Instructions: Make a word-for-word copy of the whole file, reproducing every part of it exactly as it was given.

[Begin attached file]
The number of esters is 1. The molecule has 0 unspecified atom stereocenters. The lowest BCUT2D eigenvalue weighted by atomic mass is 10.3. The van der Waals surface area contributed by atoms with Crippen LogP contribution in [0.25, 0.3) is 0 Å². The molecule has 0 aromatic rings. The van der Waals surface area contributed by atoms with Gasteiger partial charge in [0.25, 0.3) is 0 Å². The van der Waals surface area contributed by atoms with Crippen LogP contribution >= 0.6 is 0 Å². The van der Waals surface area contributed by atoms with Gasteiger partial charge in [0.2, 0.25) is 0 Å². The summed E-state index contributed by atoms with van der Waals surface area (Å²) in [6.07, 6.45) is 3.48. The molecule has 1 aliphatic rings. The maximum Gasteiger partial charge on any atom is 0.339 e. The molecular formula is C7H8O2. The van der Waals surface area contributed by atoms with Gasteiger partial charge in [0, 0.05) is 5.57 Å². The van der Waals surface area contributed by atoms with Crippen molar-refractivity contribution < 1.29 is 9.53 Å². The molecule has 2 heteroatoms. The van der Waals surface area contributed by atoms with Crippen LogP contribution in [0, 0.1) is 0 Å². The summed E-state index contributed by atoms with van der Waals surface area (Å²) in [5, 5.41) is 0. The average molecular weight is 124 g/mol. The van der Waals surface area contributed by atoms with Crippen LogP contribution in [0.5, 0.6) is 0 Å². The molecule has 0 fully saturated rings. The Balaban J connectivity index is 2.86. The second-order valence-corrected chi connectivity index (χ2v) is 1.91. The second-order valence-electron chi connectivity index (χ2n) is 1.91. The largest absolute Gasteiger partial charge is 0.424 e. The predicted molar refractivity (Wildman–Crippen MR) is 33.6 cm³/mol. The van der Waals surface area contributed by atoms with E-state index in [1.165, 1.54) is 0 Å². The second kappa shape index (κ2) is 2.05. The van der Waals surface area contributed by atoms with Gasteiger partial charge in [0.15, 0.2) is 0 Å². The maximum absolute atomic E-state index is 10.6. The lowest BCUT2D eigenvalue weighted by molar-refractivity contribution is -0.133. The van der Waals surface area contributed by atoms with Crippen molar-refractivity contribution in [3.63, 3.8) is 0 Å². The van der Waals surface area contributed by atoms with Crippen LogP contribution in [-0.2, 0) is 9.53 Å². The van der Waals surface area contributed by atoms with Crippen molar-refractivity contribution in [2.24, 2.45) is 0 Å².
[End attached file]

The number of esters is 1. The molecule has 0 unspecified atom stereocenters. The lowest BCUT2D eigenvalue weighted by atomic mass is 10.3. The van der Waals surface area contributed by atoms with Crippen LogP contribution in [0.25, 0.3) is 0 Å². The molecule has 0 aromatic rings. The van der Waals surface area contributed by atoms with Gasteiger partial charge in [0.25, 0.3) is 0 Å². The van der Waals surface area contributed by atoms with Crippen LogP contribution >= 0.6 is 0 Å². The van der Waals surface area contributed by atoms with Gasteiger partial charge in [0.2, 0.25) is 0 Å². The summed E-state index contributed by atoms with van der Waals surface area (Å²) in [6.07, 6.45) is 3.48. The molecule has 1 aliphatic rings. The maximum Gasteiger partial charge on any atom is 0.339 e. The molecular formula is C7H8O2. The van der Waals surface area contributed by atoms with Gasteiger partial charge in [0, 0.05) is 5.57 Å². The van der Waals surface area contributed by atoms with Crippen molar-refractivity contribution < 1.29 is 9.53 Å². The molecule has 2 heteroatoms. The van der Waals surface area contributed by atoms with Crippen LogP contribution in [0, 0.1) is 0 Å². The summed E-state index contributed by atoms with van der Waals surface area (Å²) in [5, 5.41) is 0. The average molecular weight is 124 g/mol. The van der Waals surface area contributed by atoms with Crippen LogP contribution in [0.5, 0.6) is 0 Å². The molecule has 0 fully saturated rings. The Balaban J connectivity index is 2.86. The second-order valence-corrected chi connectivity index (χ2v) is 1.91. The second-order valence-electron chi connectivity index (χ2n) is 1.91. The largest absolute Gasteiger partial charge is 0.424 e. The predicted molar refractivity (Wildman–Crippen MR) is 33.6 cm³/mol. The van der Waals surface area contributed by atoms with E-state index in [1.165, 1.54) is 0 Å². The second kappa shape index (κ2) is 2.05. The van der Waals surface area contributed by atoms with Gasteiger partial charge in [0.15, 0.2) is 0 Å². The maximum absolute atomic E-state index is 10.6. The lowest BCUT2D eigenvalue weighted by molar-refractivity contribution is -0.133. The van der Waals surface area contributed by atoms with Crippen molar-refractivity contribution in [3.63, 3.8) is 0 Å². The van der Waals surface area contributed by atoms with Crippen LogP contribution in [-0.2, 0) is 9.53 Å². The van der Waals surface area contributed by atoms with Crippen molar-refractivity contribution in [2.24, 2.45) is 0 Å².